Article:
NEW Command


The NEW command deletes the current program from TINY BASIC's

SAVE Command


The SAVE command saves the current TINY BASIC program on the
logged in disk with the specified filename FILENAME. The default
filetype is ".TBI". If there is insufficient room on the disk, the
SAVE command responds with "HOW?".

LOAD Command


The LOAD command loads the specified TINY BASIC program from the
logged in disk into the program area. Any program residing within TINY
BASIC prior to the LOAD operation is lost. If the specified program is
not found on the disk, or if there is insufficient room for the


program, LOAD responds with "HOW?". The filetype is assumed to be

BYE Command


The BYE command terminates TINY BASIC. Control is passed back to
the host operating system.


TINY BASIC is initiated from the host operating system's command
mode like any other transient command. TINY BASIC will sign-on,
announce 'OK', and then prompt '>' awaiting operator interaction. An
example follows:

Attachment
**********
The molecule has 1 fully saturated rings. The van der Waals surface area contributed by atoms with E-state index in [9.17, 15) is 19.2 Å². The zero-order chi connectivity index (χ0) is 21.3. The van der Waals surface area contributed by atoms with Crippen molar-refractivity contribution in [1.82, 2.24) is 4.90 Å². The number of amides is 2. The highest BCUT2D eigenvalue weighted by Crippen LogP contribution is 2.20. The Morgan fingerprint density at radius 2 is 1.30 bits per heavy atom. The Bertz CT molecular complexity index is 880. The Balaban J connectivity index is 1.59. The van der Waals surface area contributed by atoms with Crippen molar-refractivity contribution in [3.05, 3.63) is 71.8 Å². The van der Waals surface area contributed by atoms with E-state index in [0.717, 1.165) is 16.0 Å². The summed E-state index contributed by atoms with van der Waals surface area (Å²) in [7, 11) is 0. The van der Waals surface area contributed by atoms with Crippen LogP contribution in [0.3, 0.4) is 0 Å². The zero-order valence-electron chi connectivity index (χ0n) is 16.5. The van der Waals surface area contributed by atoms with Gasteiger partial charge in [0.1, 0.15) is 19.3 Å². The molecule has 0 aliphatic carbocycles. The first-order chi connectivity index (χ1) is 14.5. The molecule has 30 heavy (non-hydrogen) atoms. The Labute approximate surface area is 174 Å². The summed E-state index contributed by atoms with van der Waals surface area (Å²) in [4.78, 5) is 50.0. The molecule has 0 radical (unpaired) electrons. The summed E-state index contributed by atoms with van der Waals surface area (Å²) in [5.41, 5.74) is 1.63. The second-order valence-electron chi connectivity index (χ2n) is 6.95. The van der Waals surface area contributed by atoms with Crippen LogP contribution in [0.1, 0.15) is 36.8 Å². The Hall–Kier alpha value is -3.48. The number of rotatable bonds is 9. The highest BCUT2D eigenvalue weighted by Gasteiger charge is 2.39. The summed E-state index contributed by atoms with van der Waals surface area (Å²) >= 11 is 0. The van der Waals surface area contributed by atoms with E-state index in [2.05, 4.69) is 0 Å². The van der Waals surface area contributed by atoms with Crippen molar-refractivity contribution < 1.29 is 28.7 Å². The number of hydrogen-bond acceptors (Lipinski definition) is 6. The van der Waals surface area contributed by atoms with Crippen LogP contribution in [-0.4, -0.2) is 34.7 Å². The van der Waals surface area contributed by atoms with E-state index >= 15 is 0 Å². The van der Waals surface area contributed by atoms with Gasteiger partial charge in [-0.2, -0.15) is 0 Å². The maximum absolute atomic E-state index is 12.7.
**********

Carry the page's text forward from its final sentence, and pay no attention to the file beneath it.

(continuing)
8086 TINY BASIC V1.0


In the example above the program 'TBASIC.COM' was found on the
logged-in disk ('A' in the example). TINY BASIC then commenced
execution by first announcing itself and then prompting '>' for
operator input.

TINY BASIC utilizes all of the host operating system's line
editing facilities. For example, if an operator wished to cancel a
line typed to TINY BASIC, he need only type a control-X, etc. If hard
copy of a TINY BASIC session is desired, control-P and control-N will
toggle the printer, if it exists.

At present, saved TINY BASIC programs can be edited only with
the internal TINY BASIC editor. Programs prepared by an external
editor can not be read by TINY BASIC.